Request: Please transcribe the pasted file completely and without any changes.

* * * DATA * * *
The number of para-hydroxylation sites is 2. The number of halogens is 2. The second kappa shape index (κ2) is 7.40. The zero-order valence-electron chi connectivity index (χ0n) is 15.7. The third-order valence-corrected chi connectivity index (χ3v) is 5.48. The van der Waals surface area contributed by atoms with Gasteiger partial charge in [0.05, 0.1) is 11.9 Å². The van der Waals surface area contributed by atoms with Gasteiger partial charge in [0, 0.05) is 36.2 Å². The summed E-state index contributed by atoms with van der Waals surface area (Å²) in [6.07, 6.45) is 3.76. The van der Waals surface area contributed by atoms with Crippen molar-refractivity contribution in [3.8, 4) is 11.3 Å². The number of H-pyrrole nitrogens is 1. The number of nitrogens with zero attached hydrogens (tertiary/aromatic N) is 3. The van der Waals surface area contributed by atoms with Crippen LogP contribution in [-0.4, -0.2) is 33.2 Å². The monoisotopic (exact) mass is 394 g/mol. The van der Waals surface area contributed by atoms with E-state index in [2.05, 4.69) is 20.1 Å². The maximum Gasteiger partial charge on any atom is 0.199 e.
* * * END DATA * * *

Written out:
The number of para-hydroxylation sites is 2. The number of halogens is 2. The second kappa shape index (κ2) is 7.40. The zero-order valence-electron chi connectivity index (χ0n) is 15.7. The third-order valence-corrected chi connectivity index (χ3v) is 5.48. The van der Waals surface area contributed by atoms with Gasteiger partial charge in [0.05, 0.1) is 11.9 Å². The van der Waals surface area contributed by atoms with Gasteiger partial charge in [0, 0.05) is 36.2 Å². The summed E-state index contributed by atoms with van der Waals surface area (Å²) in [6.07, 6.45) is 3.76. The van der Waals surface area contributed by atoms with Crippen molar-refractivity contribution in [3.8, 4) is 11.3 Å². The number of H-pyrrole nitrogens is 1. The number of nitrogens with zero attached hydrogens (tertiary/aromatic N) is 3. The van der Waals surface area contributed by atoms with Crippen LogP contribution in [-0.4, -0.2) is 33.2 Å². The monoisotopic (exact) mass is 394 g/mol. The van der Waals surface area contributed by atoms with E-state index in [2.05, 4.69) is 20.1 Å². The maximum Gasteiger partial charge on any atom is 0.199 e.